[273 Cal.Rptr.3d 751]

public will often be left to assume responsibility for the ill effects to workers and their families resulting from substandard wages or unhealthy and unsafe working conditions." (Id. at p. 953, 232 Cal.Rptr.3d 1, 416 P.3d 1.) Applying the interpretation of the suffer or permit to work definition adopted in Dynamex only prospectively would potentially deprive many workers of the intended protections of the wage orders to which they may have improperly been denied, as well as permit businesses to retain the unwarranted advantages of misclassification. 4 Last, because we have already applied our decision in Dynamex retroactively — to the Dynamex parties themselves — it would be unfair to withhold the benefit of that decision to other similarly situated litigants.

In sum, no "compelling and unusual circumstances justify[ ] departure from the general rule" of retroactivity. (Newman, supra, 48 Cal.3d at p. 983, 258 Cal.Rptr. 592, 772 P.2d 1059; Waller, supra, 11 Cal.4th at p. 25, 44 Cal.Rptr.2d 370, 900 P.2d 619 [rejecting argument against retroactivity because law in question was "but a logical extension" of well-established principles].) As we noted, Borello itself distinguished between an employee and an independent contractor "by focusing on the intended scope and purposes of the particular statutory provision or provisions at issue." (Dynamex, supra, 4 Cal.5th at p. 934, 232 Cal.Rptr.3d 1, 416 P.3d 1.) Given the longstanding definition of "employ" as to suffer or permit to work in California's wage orders, and the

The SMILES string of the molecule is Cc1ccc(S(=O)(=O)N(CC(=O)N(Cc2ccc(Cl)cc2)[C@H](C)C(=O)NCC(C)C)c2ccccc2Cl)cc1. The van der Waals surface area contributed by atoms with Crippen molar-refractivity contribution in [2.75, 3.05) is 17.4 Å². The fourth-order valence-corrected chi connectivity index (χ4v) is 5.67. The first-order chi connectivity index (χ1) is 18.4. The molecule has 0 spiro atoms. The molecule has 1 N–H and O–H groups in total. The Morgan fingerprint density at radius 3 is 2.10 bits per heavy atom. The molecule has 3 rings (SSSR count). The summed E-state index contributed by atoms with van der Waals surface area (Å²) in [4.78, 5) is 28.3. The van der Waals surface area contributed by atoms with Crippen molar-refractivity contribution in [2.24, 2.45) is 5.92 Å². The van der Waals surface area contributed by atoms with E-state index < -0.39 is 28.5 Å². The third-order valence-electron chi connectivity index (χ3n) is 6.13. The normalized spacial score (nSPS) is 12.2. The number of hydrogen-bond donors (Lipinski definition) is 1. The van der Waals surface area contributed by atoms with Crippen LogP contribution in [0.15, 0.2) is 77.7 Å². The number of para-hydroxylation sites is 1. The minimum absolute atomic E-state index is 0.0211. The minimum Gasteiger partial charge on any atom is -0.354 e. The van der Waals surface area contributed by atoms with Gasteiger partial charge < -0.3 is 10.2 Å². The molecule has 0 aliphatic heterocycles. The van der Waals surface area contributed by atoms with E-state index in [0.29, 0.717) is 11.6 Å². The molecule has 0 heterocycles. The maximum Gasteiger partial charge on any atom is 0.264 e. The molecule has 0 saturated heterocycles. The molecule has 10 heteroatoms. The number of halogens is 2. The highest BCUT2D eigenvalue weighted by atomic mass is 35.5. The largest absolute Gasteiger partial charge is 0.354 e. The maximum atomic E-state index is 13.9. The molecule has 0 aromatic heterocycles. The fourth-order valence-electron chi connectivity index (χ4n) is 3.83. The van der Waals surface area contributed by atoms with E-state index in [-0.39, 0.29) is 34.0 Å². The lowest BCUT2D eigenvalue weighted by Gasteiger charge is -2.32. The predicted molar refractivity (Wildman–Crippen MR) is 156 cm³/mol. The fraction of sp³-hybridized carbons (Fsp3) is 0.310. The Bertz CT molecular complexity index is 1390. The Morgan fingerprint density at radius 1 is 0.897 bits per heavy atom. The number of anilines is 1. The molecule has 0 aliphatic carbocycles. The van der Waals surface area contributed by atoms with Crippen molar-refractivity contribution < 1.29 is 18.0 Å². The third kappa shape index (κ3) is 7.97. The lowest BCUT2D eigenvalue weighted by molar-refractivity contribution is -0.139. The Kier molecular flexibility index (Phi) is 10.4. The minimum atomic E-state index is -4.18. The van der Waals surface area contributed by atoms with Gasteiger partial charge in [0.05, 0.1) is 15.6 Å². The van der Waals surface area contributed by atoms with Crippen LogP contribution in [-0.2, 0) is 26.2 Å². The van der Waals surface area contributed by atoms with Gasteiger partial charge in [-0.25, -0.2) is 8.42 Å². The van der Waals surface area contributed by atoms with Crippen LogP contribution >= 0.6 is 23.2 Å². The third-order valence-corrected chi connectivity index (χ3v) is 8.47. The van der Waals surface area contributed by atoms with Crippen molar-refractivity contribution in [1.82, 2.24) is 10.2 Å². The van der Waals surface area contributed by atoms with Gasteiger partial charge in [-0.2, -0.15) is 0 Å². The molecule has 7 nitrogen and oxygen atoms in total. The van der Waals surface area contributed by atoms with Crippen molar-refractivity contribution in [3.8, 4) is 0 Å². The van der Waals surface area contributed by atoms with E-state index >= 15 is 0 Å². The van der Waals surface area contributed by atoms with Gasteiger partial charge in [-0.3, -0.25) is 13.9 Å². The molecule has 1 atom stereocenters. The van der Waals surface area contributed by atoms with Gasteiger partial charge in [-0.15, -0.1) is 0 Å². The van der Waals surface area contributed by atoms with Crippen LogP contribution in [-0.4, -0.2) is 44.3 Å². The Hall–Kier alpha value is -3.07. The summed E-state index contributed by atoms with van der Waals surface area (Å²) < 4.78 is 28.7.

[10 Cal.5th 958]

unsettled nature of its application in the employee/independent contractor context, we reject the contention that it is unfair to putative employers to apply the ABC standard to work settings that predate the Dynamex opinion. Indeed, we have routinely applied our decisions interpreting wage orders retroactively, even when the parties did not anticipate the precise interpretation of such orders. (See, e.g., Frlekin v. Apple (2020) 8 Cal.5th 1038, 1057, 258 Cal.Rptr.3d 392, 457 P.3d 526; Mendiola v. CPS Security Solutions, Inc. (2015) 60 Cal.4th 833, 848, fn. 18, 182 Cal.Rptr.3d 124, 340 P.3d 355.)

[478 P.3d 1216]

Given the constraints imposed by the statute of limitations, the retroactive application of Dynamex will in practice affect a limited number of cases. Nonetheless, in light of the general rule of retroactivity of judicial decisions and the fundamental importance of the protections afforded by the wage orders, we find no compelling justification for denying workers included in such lawsuits the benefit of the standard set forth in Dynamex.

III. CONCLUSION

In answer to the question posed by the Ninth Circuit, we conclude that our decision in Dynamex applies retroactively to all nonfinal cases that predate the effective date of the Dynamex decision.

Alexsei publishing date:
2022-01-05 17:13:35.593302